Children with intellectual disabilities are more likely than their peers to live in areas with high levels of outdoor air pollution, according to latest Australian-led research.
The researchers analyzed data from a major Britain health study involving more than 18,000 children born between 2000 and 2002. They found that averaging across ages, children with intellectual disabilities were 30 percent more likely to live in areas with high levels of carbon monoxide and 17 percent more likely to live in areas with high levels of sulfur dioxide, according to a statement from science publishing group Wiley-Blackwell on Wednesday.
"We know that people with intellectual disabilities in the U.K. have poorer health and die earlier than they should. This research adds another piece to the jigsaw of understanding why that is the case and what needs to be done about it," said University of Sydney researcher Dr Eric Emerson, who led the report on the latest findings reported in the Journal of Intellectual Disability Research academic publication.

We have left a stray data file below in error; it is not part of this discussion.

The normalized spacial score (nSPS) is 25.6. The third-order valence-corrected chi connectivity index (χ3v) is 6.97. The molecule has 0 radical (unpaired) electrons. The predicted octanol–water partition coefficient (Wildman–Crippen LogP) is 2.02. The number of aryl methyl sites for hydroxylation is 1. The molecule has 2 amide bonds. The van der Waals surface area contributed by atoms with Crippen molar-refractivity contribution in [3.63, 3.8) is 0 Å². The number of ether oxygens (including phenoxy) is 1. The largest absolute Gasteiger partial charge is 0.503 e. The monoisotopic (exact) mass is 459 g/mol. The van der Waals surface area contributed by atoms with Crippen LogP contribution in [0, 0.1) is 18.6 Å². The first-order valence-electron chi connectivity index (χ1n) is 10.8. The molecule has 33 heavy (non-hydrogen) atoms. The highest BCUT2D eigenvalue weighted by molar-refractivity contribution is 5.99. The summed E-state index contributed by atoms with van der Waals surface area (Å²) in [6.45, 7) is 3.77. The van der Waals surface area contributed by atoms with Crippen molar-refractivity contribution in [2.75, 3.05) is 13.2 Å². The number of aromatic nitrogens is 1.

The children were also 30 percent more likely to live in areas with high levels of nitrogen dioxide and 33 percent more likely to live in areas with high levels of diesel particulate matter, according to the study.
The researchers noted that intellectual disability was more common among children living in more socioeconomically deprived areas, which tend to have higher levels of air pollution.
However, exposure to outdoor air pollution may impede cognitive development, thereby increasing the risk of intellectual disability, they said.(2018-11-21 Xinhua)